Within our shop we have a section dedicated to Natural, Organic and Biodynamic wines - handpicked by ourselves - and here you will find further information regarding the wines we are currently showcasing.
Loxarel, “Xarel.Lo” Amphora 2013
A winery that has been farming organically for more than a decade and which also employs some biodynamic treatments, the winery is basic – they don’t waste money on modern technology or fancy architecture. There are, interestingly, a few amphora in the small barrel cellar, which shows the Mitjan family’s commitment to experimenting with a range of natural wines. They also keep animals, including chickens, a horse and a donkey named Garnatxa.
Xarel.Lo is fermented using wild yeast, present on the grape skins when they arrive in the winery, in clay amphora without the addition of Sulphur. The result is a tremendously fresh, elegant and mineral white wine with notes of citrus fruits and herbs.
Domaine Pithon-Paille, Anjou Blanc “Mozaik” 2011
At the beginning of 2008, Jo Pithon and Isabelle Pithon, changed direction from sole wine growers and decided to create a négociant-éleveur business with Joseph Paillé, Isabelle’s son, and Wendy Paillé, his wife, while still retaining 5 hectares of their original estate, notably the famous Les Treilles, for they remain vignerons at heart! Now in 2013 the estate has grown to 13 hectares.
The idea is to work hand in hand with growers, using predominantly Chenin and Cabernet Franc grapes. A work plan with vine growers have been created as follows:
• Careful selection of the plots, with a preference for organic production.
• Supervision of the vines throughout the year.
• Deciding on the harvest date.
The Anjou “Mozaik” comes from a blend of two complimentary terroirs; slate and limestone. This is a style of Anjou that expresses the fruit, the freshness and the elegance of Chenin Blanc. From 20 – 30 year old organically farmed vineyards, the wine is fermented and aged for 10 months in a mixture of 3 – 5 year old barrels and large oak tanks. The finished wine was bottled in March 2013 with less than two grams per litre of residual sugar.
Davenport Vineyards, Horsmonden Dry White 2013
Will Davenport has been making wines for nearly 20 years, building from a small start-up to a collection of vineyard sites that total 20 acres. The aim is to make wine of the highest possible quality and which is a true expression of their grape varieties, soil and climate. Will believes that the best way to achieve this is to interfere as little as possible and let nature take its course.
Made from a blend of six grape varieties (including Bacchus, Ortega, Siegerrebe, Faber and Huxelrebe) grown in the original vineyard plot at Horsmonden in Kent. This wine has been made every year since 1993 and has won many accolades since then. It has been likened to a Sauvignon Blanc style and is often mistaken for a New Zealand wine. It is crisp, aromatic and fruit driven with greengage and grapefruit flavours to the fore with pronounced hedgerow accents.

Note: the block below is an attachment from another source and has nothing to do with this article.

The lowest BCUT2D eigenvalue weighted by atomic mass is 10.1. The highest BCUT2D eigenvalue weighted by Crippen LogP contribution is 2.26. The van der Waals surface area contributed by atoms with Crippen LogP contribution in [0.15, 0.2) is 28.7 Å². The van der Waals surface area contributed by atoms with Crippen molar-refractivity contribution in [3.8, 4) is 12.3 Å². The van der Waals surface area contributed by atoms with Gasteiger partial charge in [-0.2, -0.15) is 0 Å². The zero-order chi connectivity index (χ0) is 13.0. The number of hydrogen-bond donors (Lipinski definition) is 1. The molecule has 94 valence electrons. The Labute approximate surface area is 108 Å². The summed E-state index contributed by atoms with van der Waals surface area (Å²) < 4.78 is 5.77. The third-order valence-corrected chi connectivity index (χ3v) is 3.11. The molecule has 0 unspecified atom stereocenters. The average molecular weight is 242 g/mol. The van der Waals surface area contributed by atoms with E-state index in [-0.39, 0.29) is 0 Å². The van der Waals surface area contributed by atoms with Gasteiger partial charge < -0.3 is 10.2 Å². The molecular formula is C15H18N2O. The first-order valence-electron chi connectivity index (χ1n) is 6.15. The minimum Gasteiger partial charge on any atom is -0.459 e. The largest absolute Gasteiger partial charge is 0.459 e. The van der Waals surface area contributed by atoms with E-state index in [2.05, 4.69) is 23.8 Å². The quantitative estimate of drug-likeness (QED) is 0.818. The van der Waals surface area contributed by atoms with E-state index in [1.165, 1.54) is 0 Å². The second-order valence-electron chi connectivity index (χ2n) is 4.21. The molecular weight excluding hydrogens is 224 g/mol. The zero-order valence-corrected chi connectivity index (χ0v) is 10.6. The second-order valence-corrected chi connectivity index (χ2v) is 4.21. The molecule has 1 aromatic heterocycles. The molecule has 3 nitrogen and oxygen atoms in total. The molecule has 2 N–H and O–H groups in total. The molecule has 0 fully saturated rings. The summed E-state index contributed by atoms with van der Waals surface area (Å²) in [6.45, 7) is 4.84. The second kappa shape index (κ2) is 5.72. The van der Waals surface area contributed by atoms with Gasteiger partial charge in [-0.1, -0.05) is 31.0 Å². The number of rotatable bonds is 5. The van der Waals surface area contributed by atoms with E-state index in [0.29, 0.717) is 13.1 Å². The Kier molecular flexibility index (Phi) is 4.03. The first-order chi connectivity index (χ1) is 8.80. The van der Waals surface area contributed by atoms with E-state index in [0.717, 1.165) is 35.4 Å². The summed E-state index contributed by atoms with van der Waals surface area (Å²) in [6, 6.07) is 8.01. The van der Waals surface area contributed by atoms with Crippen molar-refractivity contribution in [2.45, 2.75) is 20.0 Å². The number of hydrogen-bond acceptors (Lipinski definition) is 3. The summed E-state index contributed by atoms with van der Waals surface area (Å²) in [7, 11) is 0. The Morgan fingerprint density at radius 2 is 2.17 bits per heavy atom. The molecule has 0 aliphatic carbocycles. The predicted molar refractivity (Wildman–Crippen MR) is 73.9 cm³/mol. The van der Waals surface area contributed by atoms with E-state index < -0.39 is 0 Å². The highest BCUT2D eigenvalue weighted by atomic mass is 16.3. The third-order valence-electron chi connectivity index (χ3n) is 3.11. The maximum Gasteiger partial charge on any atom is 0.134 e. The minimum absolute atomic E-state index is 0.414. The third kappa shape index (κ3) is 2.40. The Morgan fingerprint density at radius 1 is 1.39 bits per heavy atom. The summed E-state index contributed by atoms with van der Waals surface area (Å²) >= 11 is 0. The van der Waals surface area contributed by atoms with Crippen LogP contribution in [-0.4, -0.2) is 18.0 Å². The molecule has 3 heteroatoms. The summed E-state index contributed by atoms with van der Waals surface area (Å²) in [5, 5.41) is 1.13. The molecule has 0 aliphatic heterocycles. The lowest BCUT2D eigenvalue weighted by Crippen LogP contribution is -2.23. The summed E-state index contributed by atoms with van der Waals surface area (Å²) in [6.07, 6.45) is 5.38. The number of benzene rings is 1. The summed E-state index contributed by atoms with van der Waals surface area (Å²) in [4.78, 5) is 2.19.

£15 to £20
Arianna Occhipinti, “SP68” Bianco 2013
The SP68 is the name of the main road that passes near to Arianna’s home town of Vittoria in the far south of Sicily. It is here that she has been making wine for the past ten years under the tutelage of her uncle, Giusto Occhipinti of the illustrious COS estate.
All of Arianna’s vineyards are worked using biodynamic principals and the work in the cellar is measured to not push the wine in any way; letting is find its own space. Natural yeasts, no temperature control, no fining or filtration and minimal sulphur at bottling is the order of the day!
SP68 Bianco comes from a blend of Zibbibo and Albanella. The nose offers notes of white flowers, pink grapefruit, lychee, fresh oregano, and spice. It is a deeply aromatic wine that is surprisingly light on the palate despite the slight skin contact which gives a little tannin and an intriguing olive-y note!
Alexandre Bain, Pouilly Fume “Pierre Precieuse” 2012
A tiny 4.9 hectare estate in the north of the Pouilly Fume appellation on South West oriented slopes consisting of Portlandian limestone and Kimmeridgean clay, Domaine Alexandre Bain work tirelessly amongst the vines: pruning, debudding, and leaf thinning. Pesticides and artificial fertilizers are never used and these methods of working the soil and vines are based on an ecological responsibility and desire to create a wine that offers the maximum of pleasure. The wine is vinified partly in stainless steel vat and partly in oak barrels and offers a lovely expression of the Sauvignon Blanc grape with ripe kiwi fruit and a long, tangy finish.